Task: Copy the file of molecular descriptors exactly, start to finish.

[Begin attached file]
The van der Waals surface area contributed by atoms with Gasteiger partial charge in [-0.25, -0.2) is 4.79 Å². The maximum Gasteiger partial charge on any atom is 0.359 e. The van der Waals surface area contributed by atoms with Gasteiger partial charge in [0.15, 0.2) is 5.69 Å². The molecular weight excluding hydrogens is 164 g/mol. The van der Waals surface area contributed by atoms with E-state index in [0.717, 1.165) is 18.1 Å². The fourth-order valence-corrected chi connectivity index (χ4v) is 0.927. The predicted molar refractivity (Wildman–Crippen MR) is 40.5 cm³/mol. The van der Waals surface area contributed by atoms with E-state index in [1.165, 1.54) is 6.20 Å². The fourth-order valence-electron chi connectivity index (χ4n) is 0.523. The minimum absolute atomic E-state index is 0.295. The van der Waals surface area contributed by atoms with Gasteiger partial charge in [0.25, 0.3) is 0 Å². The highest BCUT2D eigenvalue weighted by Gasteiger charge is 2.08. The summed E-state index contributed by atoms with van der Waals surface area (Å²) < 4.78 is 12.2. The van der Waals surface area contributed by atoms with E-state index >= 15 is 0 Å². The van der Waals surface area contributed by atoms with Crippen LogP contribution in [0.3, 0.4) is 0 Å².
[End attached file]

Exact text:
The van der Waals surface area contributed by atoms with Gasteiger partial charge in [-0.25, -0.2) is 4.79 Å². The maximum Gasteiger partial charge on any atom is 0.359 e. The van der Waals surface area contributed by atoms with Gasteiger partial charge in [0.15, 0.2) is 5.69 Å². The molecular weight excluding hydrogens is 164 g/mol. The van der Waals surface area contributed by atoms with E-state index in [0.717, 1.165) is 18.1 Å². The fourth-order valence-corrected chi connectivity index (χ4v) is 0.927. The predicted molar refractivity (Wildman–Crippen MR) is 40.5 cm³/mol. The van der Waals surface area contributed by atoms with E-state index in [1.165, 1.54) is 6.20 Å². The fourth-order valence-electron chi connectivity index (χ4n) is 0.523. The minimum absolute atomic E-state index is 0.295. The van der Waals surface area contributed by atoms with Gasteiger partial charge in [0.25, 0.3) is 0 Å². The highest BCUT2D eigenvalue weighted by Gasteiger charge is 2.08. The summed E-state index contributed by atoms with van der Waals surface area (Å²) < 4.78 is 12.2. The van der Waals surface area contributed by atoms with E-state index >= 15 is 0 Å². The van der Waals surface area contributed by atoms with Crippen LogP contribution in [0.3, 0.4) is 0 Å².